Three-quarters of American households pay federal taxes, income taxes, or both.
If you are new to the working world or to filing your tax return, you may be wondering how much you will be giving Uncle Sam this year, and how it will be different from past years.
What are the different types of taxes, and what can you expect when you file? Here’s where to start.
1. When To File
You will receive most of the forms you need for filing for taxes by early February. If you are an employee, you will be getting a W-2 from your employer before this time.
If you are a freelancer, you will receive a few different 1099 forms. These are used to report income other than wages, salaries, and tips.
The main you will fill out is Form 1040. It is a standard form people use to report their income, claim tax deductions and credits, and calculate the amount of the tax refund or bill for the year.
While the deadline for filing taxes is April 15, you will give yourself peace of mind by filing as soon as you have all the necessary documents. It will also provide you with time to get the answers to any questions you may have.
You should have copies of receipts for any charitable donations or medical or business expenses you will be itemizing on your return. You should also have proof of any educational expenses, state and local taxes paid, and retirement account contributions before you file.
Make sure your W-4 tax withholding form is correct. If you got married, bought a home, or had a child, your filings will be different.
You can file your taxes yourself with the help of an online system by answering a series of questions, or enlist the help of a qualified tax professional.
A new tax code went into effect in 2018. You may have noticed a difference in the size of your take-home pay.
Those who are most likely to see a boost in their refunds are married filers with at least two children. Others may owe more. You should expect to receive your tax refund within twenty-one days of filing.
2. Income Taxes
The primary type of tax you pay is income taxes. This comes out of most people’s paychecks. Many people overpay slightly, and the money may come back to you as a tax refund after you file.
The federal government uses a progressive system for income taxes. This means that the more income you have, the higher your tax rates will be. Federal income tax rates range from 10% to 39.6%.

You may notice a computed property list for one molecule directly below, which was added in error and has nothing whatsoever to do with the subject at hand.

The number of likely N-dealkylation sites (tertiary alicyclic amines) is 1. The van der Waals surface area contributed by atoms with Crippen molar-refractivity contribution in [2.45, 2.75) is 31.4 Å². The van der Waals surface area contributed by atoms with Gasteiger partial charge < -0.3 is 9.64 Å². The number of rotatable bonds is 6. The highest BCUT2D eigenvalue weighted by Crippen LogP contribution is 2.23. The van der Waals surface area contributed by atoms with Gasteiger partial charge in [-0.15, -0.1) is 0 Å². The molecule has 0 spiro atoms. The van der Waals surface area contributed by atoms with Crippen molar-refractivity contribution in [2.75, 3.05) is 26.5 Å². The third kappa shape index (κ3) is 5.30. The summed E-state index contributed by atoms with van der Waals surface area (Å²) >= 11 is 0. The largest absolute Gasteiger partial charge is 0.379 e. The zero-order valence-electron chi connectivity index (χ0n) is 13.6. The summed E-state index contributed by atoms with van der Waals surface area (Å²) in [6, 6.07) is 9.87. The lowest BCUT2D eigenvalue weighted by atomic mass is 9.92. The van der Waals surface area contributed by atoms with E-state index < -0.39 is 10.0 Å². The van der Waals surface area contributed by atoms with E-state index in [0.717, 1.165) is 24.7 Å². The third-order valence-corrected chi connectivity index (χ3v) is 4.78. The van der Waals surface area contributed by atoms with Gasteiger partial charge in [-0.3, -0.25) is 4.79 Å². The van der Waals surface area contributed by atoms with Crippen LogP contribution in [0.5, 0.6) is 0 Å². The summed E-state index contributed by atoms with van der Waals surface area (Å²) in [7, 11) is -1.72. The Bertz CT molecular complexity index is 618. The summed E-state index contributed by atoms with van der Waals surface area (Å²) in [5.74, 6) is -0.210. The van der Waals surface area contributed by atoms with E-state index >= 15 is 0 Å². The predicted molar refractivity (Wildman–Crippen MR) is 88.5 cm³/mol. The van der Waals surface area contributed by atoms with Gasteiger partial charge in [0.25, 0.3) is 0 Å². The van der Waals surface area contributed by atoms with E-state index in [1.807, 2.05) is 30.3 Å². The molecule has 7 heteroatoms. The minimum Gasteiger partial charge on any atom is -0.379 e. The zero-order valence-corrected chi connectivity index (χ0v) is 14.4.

If you are self-employed or a freelancer, you will need to make estimated tax payments each quarter.
All states, except for seven, also have an income tax. Tax rates for states, however, are generally much lower than federal rates. States without an income tax are Texas, Florida, Nevada, South Dakota, Alaska, Washington, and Wyoming.
Nine states have a flat income tax. Under this system, you will always get charged the same percentage of your income, no matter how much money you make. If everyone is paying a 10% income tax, for example, the amount of money paid in taxes will be different depending upon your income.
States with a flat income tax rate are Colorado, Illinois, Indiana, Kentucky, Massachusetts, North Carolina, Pennsylvania, and Utah.
All other states use progressive tax brackets, just like the federal government does.
3. Local Taxes
You will also be responsible for paying taxes to your cities, towns, and local governments. These taxes are usually paid once a year or on top of your mortgage expenses each month. They are typically based on the value of your real estate, including its location, condition, and market value.
A large portion of your local taxes is for the use of local schools. They are, however, generally much lower rates than federal or state taxes.
Property taxes on Long Island, New York, for example, are some of the highest in the country. These top off at 1.9%.
You may also be responsible for paying property taxes on autos, boats, and airplanes.
You may notice that money gets taken out of your paycheck each month for the Federal Insurance Contributions Act (FICA.) These taxes are for Social Security and Medicare.
Taxpayers need to pay 6.5% of their income to Social Security and 1.45% for Medicare. Your employer will match your deductions for you.
If you are self-employed, you will be taxed for up to 15.3% of your income. 12.4% of this is for Social Security, and 1.45% is for Medicare.
5. Capital Gains Taxes
You will be charged for capital gains taxes if you sell an asset or valuable. This may include real estate, investments, or savings bonds.
If you owned something for less than a year before you sold it, your tax rate would be based on short-term gains. The rates for these are the same as your regular income tax rate.
Long-term gains are different from regular tax gains. If you held on to an asset for longer than a year before selling it, the state might also collect.
Capital gains tax rates have recently been raised from 15% to 20%.
The Different Types Of Taxes And Your Tax Return
Filing your taxes can be overwhelming. With the right paperwork and basic knowledge of the different types of taxes, you will be a responsible and educated taxpayer in no time.
For more help with taxes, contact us today.